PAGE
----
A Tale of Two Simulations in Higher Education: Exploring the Benefits of a Board Game and an Online Simulation

Lynette Nagel
University of Pretoria, South Africa

Bernice Beukes
University of Pretoria, South Africa

Marina Kirstein
University of Pretoria, South Africa

Rolien Kunz
University of Pretoria, South Africa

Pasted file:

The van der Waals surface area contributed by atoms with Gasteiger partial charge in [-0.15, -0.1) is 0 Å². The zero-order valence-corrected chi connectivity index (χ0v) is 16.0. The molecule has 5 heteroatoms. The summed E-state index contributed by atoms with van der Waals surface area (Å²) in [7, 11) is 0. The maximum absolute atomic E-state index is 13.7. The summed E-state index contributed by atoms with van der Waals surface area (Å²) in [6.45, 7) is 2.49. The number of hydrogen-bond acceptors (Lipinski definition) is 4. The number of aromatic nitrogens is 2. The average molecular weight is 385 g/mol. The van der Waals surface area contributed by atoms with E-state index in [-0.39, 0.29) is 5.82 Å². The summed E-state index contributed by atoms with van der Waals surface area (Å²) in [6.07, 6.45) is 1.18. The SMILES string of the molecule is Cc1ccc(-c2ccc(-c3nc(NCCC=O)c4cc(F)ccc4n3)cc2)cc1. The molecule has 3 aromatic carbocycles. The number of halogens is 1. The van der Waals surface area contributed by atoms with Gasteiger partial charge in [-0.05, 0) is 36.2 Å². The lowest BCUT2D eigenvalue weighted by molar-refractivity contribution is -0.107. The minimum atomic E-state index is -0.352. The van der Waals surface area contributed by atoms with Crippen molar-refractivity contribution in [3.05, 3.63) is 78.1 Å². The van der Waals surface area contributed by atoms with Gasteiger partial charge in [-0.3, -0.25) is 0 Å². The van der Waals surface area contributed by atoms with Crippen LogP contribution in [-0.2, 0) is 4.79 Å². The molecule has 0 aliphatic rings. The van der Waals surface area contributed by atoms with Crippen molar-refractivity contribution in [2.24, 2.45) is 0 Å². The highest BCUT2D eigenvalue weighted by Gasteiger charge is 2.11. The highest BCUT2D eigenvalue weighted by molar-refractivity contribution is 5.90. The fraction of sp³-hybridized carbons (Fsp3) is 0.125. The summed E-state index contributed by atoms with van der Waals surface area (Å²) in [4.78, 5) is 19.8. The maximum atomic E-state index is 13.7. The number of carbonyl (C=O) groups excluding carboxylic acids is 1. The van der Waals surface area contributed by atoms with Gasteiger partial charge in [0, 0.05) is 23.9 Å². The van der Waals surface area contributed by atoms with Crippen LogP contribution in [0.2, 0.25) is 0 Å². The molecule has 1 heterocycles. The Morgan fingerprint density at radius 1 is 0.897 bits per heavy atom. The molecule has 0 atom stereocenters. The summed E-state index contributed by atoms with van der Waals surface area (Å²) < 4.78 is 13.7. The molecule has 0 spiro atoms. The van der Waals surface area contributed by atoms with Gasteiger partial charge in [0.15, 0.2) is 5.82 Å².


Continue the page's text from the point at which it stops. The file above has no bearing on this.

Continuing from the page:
While games and simulations have been around for a long time, they are increasingly being incorporated into higher education and corporate training, and are particularly popular in the business disciplines. Blended learning allows the enrichment of lecture-based courses through physical face-to-face, computer-based and web-based games and simulations that make unique contributions to the learning processes. Developing custom simulations are time consuming and expensive, and need to be evaluated and improved in several cycles before implementation.Buying off-the-shelf simulations and games are convenient, but they can be quite expensive and cannot be customised for a local context. As with many new technologies, the hype or novelty effect sometimes eclipses the real value. In this study, students in different academic years in the same B Com degree participated in two simulations of professional practice in the Accounting sciences. The research question is: what was the learning value of two different types of simulations for students with diverse learning proficiencies?

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